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Today I was just in the train and had some spare time to think about django cms and admin.

Can I define pages as models like this:

class ArticlePage(models.Model):
  slug = models.TextField()
  content = models.TextField()
  online  = models.BooleanField()

and then edit this model in django admin? Because, i think, django cms will also work,more or less, in this way, right?

will this be fine?

Where i am stuck is that i dont know how to set dynamic urls for those pages, because i need to touch urls.py for this, right?

share|improve this question
up vote 1 down vote accepted

Theoretically you can create a view which has a wildcard as the URL. And then have the view lookup the various actually used URLs in the ArticlePage.

def pageView(request, url):
    page = ArticlePage.objects.get(slug=url)
    return page.content

With the URLs specified as:

urlpatterns += patterns('articles.views',
    (r'^(?P<url>.+?)/$', 'pageView'),
) #Catch all URLs not yet matched and attempt to find them in the database.

at the end of your urls.py.

And then you can use an HTML editor of some sort to create the actual content and whatnot.

So it is possible. However the question is do you want to? It is possible to create a few of the pages on a website completely from scratch and storing the HTML in a database. Think small pages which are rarely updated but if updated change rigorously.

However, generally speaking a website has some structure. Something like blog posts, comments, polls, user registration and other interactive pages. Those pages cannot be described in a database field holding HTML.

Although if you do actually manage to do all that then I fear for your sanity because it must have been a painful and awkward road.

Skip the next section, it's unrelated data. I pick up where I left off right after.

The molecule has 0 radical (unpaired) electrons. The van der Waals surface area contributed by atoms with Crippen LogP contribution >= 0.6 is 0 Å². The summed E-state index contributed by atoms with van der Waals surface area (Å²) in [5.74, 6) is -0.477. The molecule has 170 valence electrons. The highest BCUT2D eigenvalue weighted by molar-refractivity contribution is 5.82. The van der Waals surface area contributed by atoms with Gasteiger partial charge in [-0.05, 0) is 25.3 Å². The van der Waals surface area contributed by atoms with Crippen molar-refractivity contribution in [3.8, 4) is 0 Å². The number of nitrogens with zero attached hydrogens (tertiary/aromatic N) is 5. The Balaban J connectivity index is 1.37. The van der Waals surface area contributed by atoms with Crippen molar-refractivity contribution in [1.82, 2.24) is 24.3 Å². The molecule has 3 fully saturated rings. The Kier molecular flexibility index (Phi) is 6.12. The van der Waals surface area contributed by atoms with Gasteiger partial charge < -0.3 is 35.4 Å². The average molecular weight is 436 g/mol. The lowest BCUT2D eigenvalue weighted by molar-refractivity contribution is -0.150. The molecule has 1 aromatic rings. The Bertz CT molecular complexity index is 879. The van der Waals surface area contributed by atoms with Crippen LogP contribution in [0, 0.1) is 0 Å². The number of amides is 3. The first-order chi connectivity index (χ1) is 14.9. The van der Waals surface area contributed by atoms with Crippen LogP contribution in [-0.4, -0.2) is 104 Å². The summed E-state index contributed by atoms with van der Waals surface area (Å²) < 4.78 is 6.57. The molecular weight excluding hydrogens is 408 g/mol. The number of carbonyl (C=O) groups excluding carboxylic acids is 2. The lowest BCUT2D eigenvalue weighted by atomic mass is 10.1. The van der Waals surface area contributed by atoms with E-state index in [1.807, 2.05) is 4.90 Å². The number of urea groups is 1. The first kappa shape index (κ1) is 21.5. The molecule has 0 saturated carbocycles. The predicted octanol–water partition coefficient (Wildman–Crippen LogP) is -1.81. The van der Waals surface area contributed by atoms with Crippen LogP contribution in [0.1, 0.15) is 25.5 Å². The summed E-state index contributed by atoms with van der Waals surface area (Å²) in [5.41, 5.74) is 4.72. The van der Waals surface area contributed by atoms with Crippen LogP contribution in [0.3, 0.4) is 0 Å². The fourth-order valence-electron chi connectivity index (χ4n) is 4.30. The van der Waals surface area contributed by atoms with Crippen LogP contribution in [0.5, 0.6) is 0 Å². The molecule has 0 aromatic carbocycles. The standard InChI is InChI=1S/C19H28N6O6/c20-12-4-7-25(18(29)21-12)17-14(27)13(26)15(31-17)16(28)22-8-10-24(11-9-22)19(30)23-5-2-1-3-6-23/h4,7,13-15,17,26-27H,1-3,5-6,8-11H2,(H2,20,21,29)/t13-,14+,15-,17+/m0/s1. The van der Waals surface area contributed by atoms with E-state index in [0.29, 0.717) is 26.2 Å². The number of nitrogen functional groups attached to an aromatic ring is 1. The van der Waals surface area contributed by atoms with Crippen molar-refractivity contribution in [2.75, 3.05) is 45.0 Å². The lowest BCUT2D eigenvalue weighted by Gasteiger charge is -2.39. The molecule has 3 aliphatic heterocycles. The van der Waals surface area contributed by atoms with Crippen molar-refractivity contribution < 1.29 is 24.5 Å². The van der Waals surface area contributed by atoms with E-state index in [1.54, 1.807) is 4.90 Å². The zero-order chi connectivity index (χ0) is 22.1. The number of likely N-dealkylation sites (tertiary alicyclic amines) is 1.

Hope this helps.

Update: If you want to show a static HTML only page you normally just refer to them directly from the urls.py. Generally very few HTML is directly stored in databases. Most often you just store data in the database. If HTML is heavily being modified/saved/created/served from the CMS you just store it as an HTML file somewhere on the webserver.

Although one can certainly think of reasons to put HTML pages in the Database there is an equal many reasons as to why you shouldn't. It all comes down to the specifics of the problem. E.g. if you allow a user to create a comment with links/boldface/italics etc. you can save the word or //word// in the db and parse it every time. Or you can parse it once and just store the HTML in the database so you don't have to parse it every time.

Same goes for larger pages although they generally have too much markup to be hand typed via the CMS every so often.

As for serving an HTML page directly via urls.py:


from django.views.generic import TemplateView

urlpatterns = patterns('',
    (r'^foo/$', TemplateView.as_view(template_name='foo.html')),

Source: How do I go straight to template, in Django's urls.py?

share|improve this answer
thanks dude, .. one more question, does django cms store html pages also in db? no, right? – doniyor Dec 2 '13 at 17:26
Normally if you create a small html page you just refer to those via urls.py. I've added an example to the answer. – EWit Dec 2 '13 at 18:15
wow, very nice, thanks dude – doniyor Dec 4 '13 at 8:56

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